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Nitoo Das, a poet from Assam, first came to Delhi to study English Literature in Jawaharlal Nehru University. She decided to stay on in this city and now teaches English in Indraprastha College for Women, University of Delhi. Her doctoral thesis is a study of ‘British Representation of Colonial Assam’, which she followed up with a project on ‘Poetry as Hypertext: A Study of MSN Communities’. Boki, her first collection of poetry, was published in 2008 by Virtual Artists Collective. Her poetry is featured in various other places such as Poetry International Web, Pratilipi, Muse India, Eclectica, The Four Quarters Magazine, The Seven Sisters Post. She has been to Sangam House, at Nrityagram near Bangalore, for a writing residency, in early 2012. Her other interests include fractals, caricatures, comic books, horror films, studies of online communities, bird watching, and photography. Much of her poetry is clever word play, haunted by a sense of lyricism and musicality.
Having been born and brought up in Guwahati, a city situated on the banks of the Brahmaputra (Assamese: Luit), the river runs like a thread through her life, as well as her poetry. Although she breaks away from the traditional themes and modes that poetry from the North-East has concerned itself with till now, many of her poems that deal with flowers, birds, the Bordoisila winds, or the river show a love for nature. She simultaneously situates herself in tradition, and detaches herself from it. Some of her poetry may be appropriately termed as the poetry of everyday life, as she looks at ordinary objects such as safety pins, godrej cupboards, origami, silverfish or a picnic with an unusual, and perhaps eccentric eye.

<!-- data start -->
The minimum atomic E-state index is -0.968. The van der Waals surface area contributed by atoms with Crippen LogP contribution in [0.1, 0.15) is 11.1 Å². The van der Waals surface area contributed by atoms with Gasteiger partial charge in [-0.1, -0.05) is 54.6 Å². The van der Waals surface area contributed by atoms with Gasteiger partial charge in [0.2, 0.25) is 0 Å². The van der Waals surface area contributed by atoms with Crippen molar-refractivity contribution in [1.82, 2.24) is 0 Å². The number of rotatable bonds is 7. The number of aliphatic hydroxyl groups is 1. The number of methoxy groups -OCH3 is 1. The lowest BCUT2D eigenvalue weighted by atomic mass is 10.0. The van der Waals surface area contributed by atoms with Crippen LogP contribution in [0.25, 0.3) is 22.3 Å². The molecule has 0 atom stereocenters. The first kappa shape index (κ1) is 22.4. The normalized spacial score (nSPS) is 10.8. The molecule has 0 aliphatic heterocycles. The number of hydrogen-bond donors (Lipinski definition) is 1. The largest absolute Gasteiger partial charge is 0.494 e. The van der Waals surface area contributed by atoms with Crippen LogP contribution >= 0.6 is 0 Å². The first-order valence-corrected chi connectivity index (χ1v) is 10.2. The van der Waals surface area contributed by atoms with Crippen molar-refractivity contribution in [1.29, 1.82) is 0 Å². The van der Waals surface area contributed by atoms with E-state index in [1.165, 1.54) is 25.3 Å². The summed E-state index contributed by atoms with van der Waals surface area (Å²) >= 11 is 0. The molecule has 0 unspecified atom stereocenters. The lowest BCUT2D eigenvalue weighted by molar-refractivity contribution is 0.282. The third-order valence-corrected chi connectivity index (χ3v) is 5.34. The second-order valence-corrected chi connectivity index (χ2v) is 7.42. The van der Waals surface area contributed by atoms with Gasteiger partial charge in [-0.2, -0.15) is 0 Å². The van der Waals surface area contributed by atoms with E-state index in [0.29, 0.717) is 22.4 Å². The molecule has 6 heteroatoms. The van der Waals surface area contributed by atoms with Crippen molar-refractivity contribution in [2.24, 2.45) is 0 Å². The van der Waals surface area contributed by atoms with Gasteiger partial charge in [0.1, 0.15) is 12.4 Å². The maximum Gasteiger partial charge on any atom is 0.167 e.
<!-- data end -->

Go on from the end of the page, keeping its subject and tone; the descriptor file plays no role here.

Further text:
She proudly wears the feminist tag, in her life as well as in her poetry. Many of her poems are written in the form of dramatic monologues, where the speaker is usually a marginalized woman from a lower class or caste. The speaker is also often a historical or mythical character, as Nitoo Das subverts canonical myths, and offers us alternative versions of history. Thus, it is often said that she uses ventriloquism in her poetry. Debunking the idea of a stable identity, she shows the self as a fluid and changing entity, role playing, donning a series of persona. Similarly, in her love poems, there is an erotic tension as two people unfold layer after layer to discover one another. The other person is always elusive and unknowable. Here again, she shows us identities that are in the process of becoming. The two lovers stand on an equal plane, and the balance of power shifts continuously between them.
Her poetry, in many ways, seems to be a fresh, distinctive voice in Indian Poetry in English. She is also interested in the relationship between poetry and the internet: how the internet changes the way poetry is produced, circulated, and received, and how it facilitates in linking poetry with audio-visual dimensions of art.